Czech Republic: What to watch out for when entering into boilerplate contracts and contracts which refer to standard T&C
In today’s world, general terms and conditions („T&C”) have become an all but indispensable tool in the life of successful business, given the large number of contracts into which they (have to) enter. Thanks to their general character, the whole process of contracting can be made easier, and the contents of contracts themselves can be unified. If and when individual deviations become necessary, they are easily addressed in the contract itself (whose provisions enjoy preference over those of the T&C). Another huge advantage of T&C is the new possibility to agree on their unilateral amendment, provided that the statutory requirements are fulfilled (Sec. 1752 of the Civil Code).
On the downside, the T&C do not automatically become a part of the contract – they must be attached to the contract or the other party must have been provably familiarized with their contents in another way. In this respect, it is not enough that the T&C have been made available on the internet, or are on display on the entrepreneur’s premises. Moreover, if the other party is the „weaker party” (within the legal meaning of this term, which typically applies to consumers) and the contract itself is made as a contract of adhesion (on which more below), then that weaker party must be instructed of the existing reference to the T&C and its significance.
If both parties are businesses und both of them refer to (mutually incompatible) T&C, then the contract is still validly concluded. The T&C even form part of such a contract, to the extent that they are not in mutual conflict (and this holds true even if the T&C were to expressly rule it out).
In terms of the contents of general terms and conditions, the lawmaker has been mindful of the fact that the parties to various contracts often do not bother to actually read them. For this reason, the law stipulates that any provisions which the other party could not have reasonably anticipated are void. Examples include e.g. provisions which exclude the liability of one party in the event of a breach of contract. However, this does not apply if the erstwhile party expressly accepted the limitation of liability. Also, provisions which are presented in an illegible or unintelligible form are to be disregarded.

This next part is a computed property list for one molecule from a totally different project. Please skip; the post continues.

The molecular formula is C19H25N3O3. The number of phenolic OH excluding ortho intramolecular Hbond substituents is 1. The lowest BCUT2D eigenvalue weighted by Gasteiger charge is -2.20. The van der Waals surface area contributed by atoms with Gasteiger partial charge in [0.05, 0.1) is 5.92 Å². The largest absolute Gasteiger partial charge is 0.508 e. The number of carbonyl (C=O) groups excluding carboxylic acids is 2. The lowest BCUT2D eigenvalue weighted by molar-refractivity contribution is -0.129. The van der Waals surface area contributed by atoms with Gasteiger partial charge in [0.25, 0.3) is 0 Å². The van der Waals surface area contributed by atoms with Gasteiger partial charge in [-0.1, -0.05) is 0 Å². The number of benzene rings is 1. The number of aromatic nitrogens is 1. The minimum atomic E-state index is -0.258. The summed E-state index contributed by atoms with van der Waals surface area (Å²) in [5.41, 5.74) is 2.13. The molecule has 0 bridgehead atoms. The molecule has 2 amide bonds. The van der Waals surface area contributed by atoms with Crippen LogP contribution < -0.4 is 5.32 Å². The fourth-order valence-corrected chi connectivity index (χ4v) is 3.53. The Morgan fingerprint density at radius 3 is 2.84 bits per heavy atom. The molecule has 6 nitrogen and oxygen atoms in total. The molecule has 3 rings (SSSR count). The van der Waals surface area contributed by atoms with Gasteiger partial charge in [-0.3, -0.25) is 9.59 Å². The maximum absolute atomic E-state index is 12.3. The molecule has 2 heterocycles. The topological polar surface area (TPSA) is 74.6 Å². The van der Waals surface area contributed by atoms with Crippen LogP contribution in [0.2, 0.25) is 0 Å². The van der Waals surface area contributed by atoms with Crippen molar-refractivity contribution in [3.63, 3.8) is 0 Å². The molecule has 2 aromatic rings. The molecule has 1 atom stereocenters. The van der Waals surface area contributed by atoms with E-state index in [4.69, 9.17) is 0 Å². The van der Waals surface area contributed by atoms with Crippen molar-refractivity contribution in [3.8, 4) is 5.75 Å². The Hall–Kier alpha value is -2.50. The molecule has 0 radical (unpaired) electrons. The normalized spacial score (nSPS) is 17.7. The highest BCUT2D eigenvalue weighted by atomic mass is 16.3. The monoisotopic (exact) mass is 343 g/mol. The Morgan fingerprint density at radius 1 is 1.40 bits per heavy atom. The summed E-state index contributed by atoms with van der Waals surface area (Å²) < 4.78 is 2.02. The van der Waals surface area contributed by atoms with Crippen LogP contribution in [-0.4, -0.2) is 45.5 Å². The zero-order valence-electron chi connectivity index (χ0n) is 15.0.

Similarly, the law pays great attention to contracts of adhesion (standard form contracts). These are contracts whose contents are designed exclusively by one of the parties, and the other party has no say in drafting them nor can they influence the final wording – they merely have the choice of accepting the contract in its entirety or rejecting it. Contracts of adhesion typically favor one of the parties and de facto put the other party into a weaker position. For this reason, the law stipulates a number of rules which must be observed for validly entering into a contract of adhesion. Such contracts should never use clauses which are difficult to read, set out in fine print, or incomprehensible to individuals of average mental capacity, as these clauses would only be valid if they entail no loss or harm for the other party or if they have been adequately explained to the weaker party. Similarly, clauses which are especially disadvantageous for the weaker party for no good reason are null and void.
Source: Civil Code (Act No. 89/2012 Coll.)